Bryan Ashmus's Commentary

Posted April 24, 2011 (user submitted September 16, 2004)

In the Fall of 2002, she stood in sharp contrast to years gone by. Gone were her three main anchor stores, and a host of other national retail brands. For nearly 40 years, her doors were open to welcome shoppers from throughout the Central Ohio region. For many of those 40 years, she was the destination of those shopping locally. Some say that her fall from glory began in 1999 with the failure of an election ballot item that some say led to the development of a major shopping mall less than 10 miles to the north. Some others say it was the newly built Towne Center that was going up 5 miles to the east. Still others say her previous owner was responsible for letting the mall decline. In reality, it was likely a combination of these, as well as other factors, which led to her decline, and finally her closing. What follows is the story of Columbusí Northland Mall.

Northland Mall actually started out as Northland Shopping Center in 1964. Anchored on the ends by Sears, Roebuck and Company, and Lazarus Department Store (now a division of Federated Department Stores), it was built as an open-air shopping center. By the late 1960ís, Northlandís owners decided to enclose the area between Sears and Lazarus and create the Columbus areaís first mall. Northland was located within the I-270 beltway, in the northeast quadrant of Franklin County, approximately 2 miles east of I-71, at the southeast corner of Morse and Karl Roads. By the time that the Mall was constructed, the neighborhood to the north was still being developed. Once a rural area, this stretch of Morse and Karl was gradually becoming a regional destination. Morse Road became home to a vast variety of new and used automobile sales and service operations, food establishments, and big box retailers of the time which anchored numerous strip centers stretching from I-71, east to Cleveland Ave.

Throughout the 1970ís Northland Mall was the king of retail enterprise in Columbus. During this time the city and surrounding suburbs were serviced by it and 2 other ďsisterĒ malls; Eastland and Westland. By the early 1980ís, the mallís owners had decided that an expansion of the property was in order. A third anchor location was built behind the existing mall (which fronted highly traveled Morse Road), a connector and an interior corridor was added, bringing the amount of shopping area to over 900,000 square feet. J.C. Penney moved in to become the third anchor, and the mall was a hive of activity.

The original two-screen movie theater was located along the main corridor of stores between Sears and Lazarus, and the interior of the mall contained all of the standard stores of the times, with several jewelers and a Woolworthís anchoring the intersections of the 3 corridors. The movie theater, run by General Cinemas later expanded and moved to an outparcel at the far southeast corner of the mallís property. The area vacated inside the mall was reconfigured for additional retail outlets.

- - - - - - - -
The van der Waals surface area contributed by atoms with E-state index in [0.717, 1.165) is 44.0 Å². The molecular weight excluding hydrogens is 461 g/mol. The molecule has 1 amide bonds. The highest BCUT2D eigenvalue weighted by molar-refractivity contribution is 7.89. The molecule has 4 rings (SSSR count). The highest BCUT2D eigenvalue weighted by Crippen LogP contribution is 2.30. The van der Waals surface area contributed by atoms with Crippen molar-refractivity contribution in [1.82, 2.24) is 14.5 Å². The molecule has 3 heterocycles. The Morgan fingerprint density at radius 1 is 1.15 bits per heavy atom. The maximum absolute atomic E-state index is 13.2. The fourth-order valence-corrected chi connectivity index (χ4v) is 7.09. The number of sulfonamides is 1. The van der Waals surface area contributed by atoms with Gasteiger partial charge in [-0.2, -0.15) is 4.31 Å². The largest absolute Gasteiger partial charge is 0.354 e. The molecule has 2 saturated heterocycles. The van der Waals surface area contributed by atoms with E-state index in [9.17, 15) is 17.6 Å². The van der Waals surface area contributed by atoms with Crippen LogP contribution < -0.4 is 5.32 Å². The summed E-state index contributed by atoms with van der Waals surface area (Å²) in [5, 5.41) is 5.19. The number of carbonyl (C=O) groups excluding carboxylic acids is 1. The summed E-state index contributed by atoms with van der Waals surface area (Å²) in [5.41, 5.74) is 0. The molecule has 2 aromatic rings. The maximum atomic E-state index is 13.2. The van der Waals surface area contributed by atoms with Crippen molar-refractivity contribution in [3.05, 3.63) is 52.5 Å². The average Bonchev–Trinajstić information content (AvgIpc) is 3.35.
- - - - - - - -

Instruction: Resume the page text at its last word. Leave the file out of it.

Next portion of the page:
By the mid-1980ís, I had moved into this neighborhood, and the mall underwent a minor facelift to give it a fresh look. The mall was a popular location for people of all ages and demographics. Maybe too popular, as I will explain later.

The first hint that times were changing though occurred by the late 1980ís when city leaders wrestled with how to revive a moribund downtown Columbus. Downtown had been in decline for a number of years (as with many other cities around the country), and the retail scene was extraordinarily depressed. In 1972, a task force and later a non-profit development arm were created to revive the decaying area to the south of the Ohio Capital building. By the mid-1980ís parcels of land had been acquired and many of the buildings to the south of the Capital had been razed for construction of what the leaderís of the city hoped would revive Downtown. City Center Mall.

City Center Mall opened to great fanfare in 1989. For residents of the area, it was the first major retail mall built in nearly 20 years. City Center attracted a wide-ranging variety of people, many of whom lived in the northwest quadrant of the metropolitan area. Some of these people had been coming to Northland before the opening of this new mall. City Center brought in the idea of a multi-story mall, anchored by Marshall Fieldís and Jacobsenís, and the main Lazarus store across High St. Quickly, City Center became the most popular retail destination for those in Central Ohio.